The difference so far discussed is always the difference between the time which the productive capital passes in the sphere of production and that in the process of production. But the process of production itself may require interruptions of the labor-process, and thus of the labor time, and during such pauses the object of labor is exposed to the influence of physical processes without the intervention of human labor. The process of production, and thus the function of the means of production, continue in this case, although the labor-process, and thus the function of the means of production as instruments of labor, have been interrupted. This applies, for instance, to the grain, after it has been sowed, the wine fermenting in the cellar, the labor-material of many manufacturers, such as tanneries, where the material is given over to chemical processes. The time of production is then greater than the labor-time. The difference between the two consists in an excess of the time of production over the labor-time. This excess always arises by the latent existence of productive capital in the sphere of production, without performing its function in the process of production itself, or by the performance of its function in the productive process without taking part in the labor-process.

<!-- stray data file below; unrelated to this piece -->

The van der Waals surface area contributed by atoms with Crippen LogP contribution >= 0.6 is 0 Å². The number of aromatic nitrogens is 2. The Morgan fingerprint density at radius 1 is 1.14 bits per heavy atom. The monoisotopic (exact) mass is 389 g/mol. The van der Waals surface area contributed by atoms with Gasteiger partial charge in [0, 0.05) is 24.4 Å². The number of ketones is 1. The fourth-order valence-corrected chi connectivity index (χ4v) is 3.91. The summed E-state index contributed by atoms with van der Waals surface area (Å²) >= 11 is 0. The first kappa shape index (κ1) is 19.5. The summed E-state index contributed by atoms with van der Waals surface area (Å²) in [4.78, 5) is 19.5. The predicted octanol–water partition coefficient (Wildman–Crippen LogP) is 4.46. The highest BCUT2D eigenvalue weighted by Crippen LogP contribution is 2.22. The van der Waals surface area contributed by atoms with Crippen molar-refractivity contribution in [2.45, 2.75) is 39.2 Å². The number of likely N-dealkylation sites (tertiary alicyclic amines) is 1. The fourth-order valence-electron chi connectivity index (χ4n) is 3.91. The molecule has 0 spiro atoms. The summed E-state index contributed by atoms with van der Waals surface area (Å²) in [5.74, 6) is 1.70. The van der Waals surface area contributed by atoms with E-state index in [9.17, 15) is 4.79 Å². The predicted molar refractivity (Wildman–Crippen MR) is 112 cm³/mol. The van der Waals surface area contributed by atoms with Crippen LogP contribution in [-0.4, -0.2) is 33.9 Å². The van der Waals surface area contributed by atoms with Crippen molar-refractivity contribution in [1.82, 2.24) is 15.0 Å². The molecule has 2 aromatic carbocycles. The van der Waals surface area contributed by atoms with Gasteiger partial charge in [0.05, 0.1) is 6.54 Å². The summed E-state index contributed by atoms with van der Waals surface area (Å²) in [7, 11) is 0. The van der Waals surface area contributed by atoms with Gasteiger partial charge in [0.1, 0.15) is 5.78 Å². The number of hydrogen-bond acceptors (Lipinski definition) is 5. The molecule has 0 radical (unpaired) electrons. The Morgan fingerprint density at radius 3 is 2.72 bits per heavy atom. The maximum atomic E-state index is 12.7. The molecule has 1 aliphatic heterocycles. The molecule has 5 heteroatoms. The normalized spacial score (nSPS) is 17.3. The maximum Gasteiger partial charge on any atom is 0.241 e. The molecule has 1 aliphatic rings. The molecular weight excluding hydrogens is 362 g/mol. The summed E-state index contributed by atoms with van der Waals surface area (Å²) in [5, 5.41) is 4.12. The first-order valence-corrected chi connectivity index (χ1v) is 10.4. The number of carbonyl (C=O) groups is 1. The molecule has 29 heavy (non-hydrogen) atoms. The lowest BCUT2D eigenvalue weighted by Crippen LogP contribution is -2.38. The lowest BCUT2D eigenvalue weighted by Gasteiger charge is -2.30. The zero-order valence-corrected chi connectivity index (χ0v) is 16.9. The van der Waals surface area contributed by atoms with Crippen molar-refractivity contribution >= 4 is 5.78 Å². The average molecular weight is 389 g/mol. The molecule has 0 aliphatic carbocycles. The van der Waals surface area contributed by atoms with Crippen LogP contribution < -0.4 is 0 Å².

That part of the latent productive capital, which is held in readiness as a requirement for the productive process, such as cotton, coal, etc., in a spinnery, produces neither products nor value. It is fallow capital, although its fallow condition is a requirement for the uninterrupted flow of the process of production. The buildings, apparatus, etc., necessary for the storage of the productive supply (latent capital) are requirements of the productive process and therefore component parts of the advanced productive capital. They perform their function as conservators of the elements of production in a preliminary stage. Inasmuch as labor-processes are required in this stage, they add to the cost of the raw material, etc., but they are productive labor and produce surplus-value, because a part of this labor, like all wage-labor, is not paid. The normal interruptions of the entire process of production, the pauses in which the productive capital does not perform any functions, create neither value nor surplus-value. Hence the tendency to keep the work going at night (Volume I, chapter X, 4).—The intervals in the labor-time, which the object of labor must endure in the process of production itself, create neither value nor surplus-value. But they advance the product, form a part of its life, a process through which it must necessarily pass. The value of the apparatus, etc., is transferred to the product in proportion to the entire time, during which they perform their function; the product is brought to this stage by labor itself, and the employment of these apparatus is as much a requirement of production as the wasting of a part of the cotton which does not enter into the product, but nevertheless transfers its value to that product. The other parts of latent capital, such as buildings, machinery etc., that is to say those instruments of labor whose function is interrupted only by the regular pauses of the productive process (irregular interruptions caused by the restriction of production, crises, etc., are total losses) create additional values without entering into the creation of the product. The total value which this part of capital adds to the product, is determined by the average time which it lasts, for its own value, being use-value, diminishes during the time that it performs its functions as well as during that in which it does not.